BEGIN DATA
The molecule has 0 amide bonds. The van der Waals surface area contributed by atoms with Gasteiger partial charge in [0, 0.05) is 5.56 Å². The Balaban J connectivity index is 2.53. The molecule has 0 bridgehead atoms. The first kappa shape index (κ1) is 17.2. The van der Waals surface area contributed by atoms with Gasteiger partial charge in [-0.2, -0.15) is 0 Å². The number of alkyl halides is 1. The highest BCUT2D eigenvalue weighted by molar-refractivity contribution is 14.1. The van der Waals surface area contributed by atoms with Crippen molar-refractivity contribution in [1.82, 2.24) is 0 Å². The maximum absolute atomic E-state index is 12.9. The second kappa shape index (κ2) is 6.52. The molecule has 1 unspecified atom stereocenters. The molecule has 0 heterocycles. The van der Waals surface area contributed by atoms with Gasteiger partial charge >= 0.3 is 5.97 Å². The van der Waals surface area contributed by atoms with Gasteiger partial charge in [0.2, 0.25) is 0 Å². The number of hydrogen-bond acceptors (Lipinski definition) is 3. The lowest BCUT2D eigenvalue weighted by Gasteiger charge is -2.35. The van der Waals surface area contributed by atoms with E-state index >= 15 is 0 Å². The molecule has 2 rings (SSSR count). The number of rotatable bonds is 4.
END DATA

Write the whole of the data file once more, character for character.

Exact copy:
The molecule has 0 amide bonds. The van der Waals surface area contributed by atoms with Gasteiger partial charge in [0, 0.05) is 5.56 Å². The Balaban J connectivity index is 2.53. The molecule has 0 bridgehead atoms. The first kappa shape index (κ1) is 17.2. The van der Waals surface area contributed by atoms with Gasteiger partial charge in [-0.2, -0.15) is 0 Å². The number of alkyl halides is 1. The highest BCUT2D eigenvalue weighted by molar-refractivity contribution is 14.1. The van der Waals surface area contributed by atoms with Crippen molar-refractivity contribution in [1.82, 2.24) is 0 Å². The maximum absolute atomic E-state index is 12.9. The second kappa shape index (κ2) is 6.52. The molecule has 1 unspecified atom stereocenters. The molecule has 0 heterocycles. The van der Waals surface area contributed by atoms with Gasteiger partial charge >= 0.3 is 5.97 Å². The van der Waals surface area contributed by atoms with Gasteiger partial charge in [0.2, 0.25) is 0 Å². The number of hydrogen-bond acceptors (Lipinski definition) is 3. The lowest BCUT2D eigenvalue weighted by Gasteiger charge is -2.35. The van der Waals surface area contributed by atoms with E-state index >= 15 is 0 Å². The molecule has 2 rings (SSSR count). The number of rotatable bonds is 4.